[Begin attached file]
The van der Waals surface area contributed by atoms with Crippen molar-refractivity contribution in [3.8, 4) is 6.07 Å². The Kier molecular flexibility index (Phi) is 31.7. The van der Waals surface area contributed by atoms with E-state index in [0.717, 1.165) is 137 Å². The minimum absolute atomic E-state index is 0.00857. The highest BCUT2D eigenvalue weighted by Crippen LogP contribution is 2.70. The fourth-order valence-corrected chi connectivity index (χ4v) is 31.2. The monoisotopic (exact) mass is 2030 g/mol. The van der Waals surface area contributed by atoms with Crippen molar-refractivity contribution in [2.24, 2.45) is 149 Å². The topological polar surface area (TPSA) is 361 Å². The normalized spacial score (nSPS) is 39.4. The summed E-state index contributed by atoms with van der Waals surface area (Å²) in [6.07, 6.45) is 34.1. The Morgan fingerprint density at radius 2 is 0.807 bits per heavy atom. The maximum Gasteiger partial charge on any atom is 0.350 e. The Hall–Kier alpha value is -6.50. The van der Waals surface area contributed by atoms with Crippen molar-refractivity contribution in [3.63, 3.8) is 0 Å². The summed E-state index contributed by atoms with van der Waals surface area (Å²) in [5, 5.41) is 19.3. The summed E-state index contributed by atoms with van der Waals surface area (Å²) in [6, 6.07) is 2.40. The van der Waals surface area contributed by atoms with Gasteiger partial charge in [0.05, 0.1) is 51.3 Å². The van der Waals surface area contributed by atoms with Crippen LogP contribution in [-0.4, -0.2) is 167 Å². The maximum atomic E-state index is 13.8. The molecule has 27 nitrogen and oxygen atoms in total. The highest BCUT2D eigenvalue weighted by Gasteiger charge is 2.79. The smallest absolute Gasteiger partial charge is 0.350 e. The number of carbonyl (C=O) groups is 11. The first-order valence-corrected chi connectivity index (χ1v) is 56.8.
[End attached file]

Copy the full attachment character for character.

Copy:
The van der Waals surface area contributed by atoms with Crippen molar-refractivity contribution in [3.8, 4) is 6.07 Å². The Kier molecular flexibility index (Phi) is 31.7. The van der Waals surface area contributed by atoms with E-state index in [0.717, 1.165) is 137 Å². The minimum absolute atomic E-state index is 0.00857. The highest BCUT2D eigenvalue weighted by Crippen LogP contribution is 2.70. The fourth-order valence-corrected chi connectivity index (χ4v) is 31.2. The monoisotopic (exact) mass is 2030 g/mol. The van der Waals surface area contributed by atoms with Crippen molar-refractivity contribution in [2.24, 2.45) is 149 Å². The topological polar surface area (TPSA) is 361 Å². The normalized spacial score (nSPS) is 39.4. The summed E-state index contributed by atoms with van der Waals surface area (Å²) in [6.07, 6.45) is 34.1. The Morgan fingerprint density at radius 2 is 0.807 bits per heavy atom. The maximum Gasteiger partial charge on any atom is 0.350 e. The Hall–Kier alpha value is -6.50. The van der Waals surface area contributed by atoms with Crippen molar-refractivity contribution in [3.63, 3.8) is 0 Å². The summed E-state index contributed by atoms with van der Waals surface area (Å²) in [5, 5.41) is 19.3. The summed E-state index contributed by atoms with van der Waals surface area (Å²) in [6, 6.07) is 2.40. The van der Waals surface area contributed by atoms with Gasteiger partial charge in [0.05, 0.1) is 51.3 Å². The van der Waals surface area contributed by atoms with Crippen LogP contribution in [-0.4, -0.2) is 167 Å². The maximum atomic E-state index is 13.8. The molecule has 27 nitrogen and oxygen atoms in total. The highest BCUT2D eigenvalue weighted by Gasteiger charge is 2.79. The smallest absolute Gasteiger partial charge is 0.350 e. The number of carbonyl (C=O) groups is 11. The first-order valence-corrected chi connectivity index (χ1v) is 56.8.